# Comparisons

# Why

We want language and notation involving order.

# Comparisons

A comparison is a
statement (see Statements) involving a partial (which may or may not
be total) order.

## Notation

Let $A$ be a set.
We tend to denote an arbitrary partial order
on $A$ by $\preceq$.
So $(A, \preceq)$ is a partially ordered set.

As usual (see Relations), we write $a \preceq b$ to mean $(a, b)
\in A$.
Alternatively, we write $b \succeq a$ to mean
$a \preceq b$.
In other words, $\succeq$ is the inverse
relation (see Converse Relations) of $\preceq$.

## Predecessors and successors

If $a \preceq b$ and $a \neq b$, we write $a
\prec b$ and say that $a$
precedes $b$.
In this case we call $a$ the
predecessor of $b$.
Alternatively, under the same conditions, we
write $b \succ a$ and we say that $b$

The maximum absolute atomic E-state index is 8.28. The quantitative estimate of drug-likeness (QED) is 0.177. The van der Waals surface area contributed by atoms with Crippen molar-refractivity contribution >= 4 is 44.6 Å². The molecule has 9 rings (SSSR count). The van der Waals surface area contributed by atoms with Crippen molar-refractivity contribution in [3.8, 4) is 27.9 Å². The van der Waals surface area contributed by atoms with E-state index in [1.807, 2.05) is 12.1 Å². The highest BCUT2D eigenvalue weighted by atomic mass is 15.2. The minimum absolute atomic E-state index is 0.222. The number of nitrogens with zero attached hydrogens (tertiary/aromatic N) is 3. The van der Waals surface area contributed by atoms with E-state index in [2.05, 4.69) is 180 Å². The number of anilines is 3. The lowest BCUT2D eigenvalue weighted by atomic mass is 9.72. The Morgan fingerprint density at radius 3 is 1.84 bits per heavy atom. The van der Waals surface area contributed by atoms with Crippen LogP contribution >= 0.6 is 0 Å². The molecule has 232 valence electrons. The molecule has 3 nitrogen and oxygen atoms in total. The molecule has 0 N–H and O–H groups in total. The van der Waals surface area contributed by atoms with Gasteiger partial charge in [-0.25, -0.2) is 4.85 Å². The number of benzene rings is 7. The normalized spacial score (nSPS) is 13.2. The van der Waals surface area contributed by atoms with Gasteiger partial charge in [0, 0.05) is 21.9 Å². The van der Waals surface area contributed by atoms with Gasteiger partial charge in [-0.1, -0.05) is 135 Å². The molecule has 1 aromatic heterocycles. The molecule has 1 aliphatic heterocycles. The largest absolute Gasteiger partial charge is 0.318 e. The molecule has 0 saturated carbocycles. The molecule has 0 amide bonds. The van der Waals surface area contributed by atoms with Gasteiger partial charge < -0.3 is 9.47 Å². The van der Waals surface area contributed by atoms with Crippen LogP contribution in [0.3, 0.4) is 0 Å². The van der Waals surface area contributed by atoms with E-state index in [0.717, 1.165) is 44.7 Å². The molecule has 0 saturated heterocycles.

succeeds $a$.
In this case we call $b$ the
successor of $a$.

## Induced partial orders

Of course, the object we have defined and
denoted by $\prec$ is a relation on $A$.
It satisfies (i) for no elements $x$ and $y$
do $x \prec y$ and $y \prec x$ hold
simultaneously and (ii) if $x \prec y$ and $y
\prec z$, then $x \prec z$ (i.e., $\prec$ is
transitive).
It is worthwhile to observe that if $S$ is a
relation satisfying (i) and (ii), then the
relation $R$ defined to mean $(a, b) \in S$ or
$a = b$ is a partial order on $A$.

## Strict and weak relations

This connection between $\preceq$ and $\prec$
can be generalized.
The strict relation
corresponding to a relation $R$ on a set $A$
is the relation $S$ on $A$ defined by $(a, b)
\in S$ if $(a, b) \in R$ and $a \neq b$.
The weak relation
corresponding to a relation $S'$ on a set
$A$ is the relation $R'$ defined by $(a, b)
\in R'$ if $(a, b) \in S'$ or $a = b$.
For this reason, a relation is said to
partially order a set if
it is a partial order or if its corresponding
weak relation is one.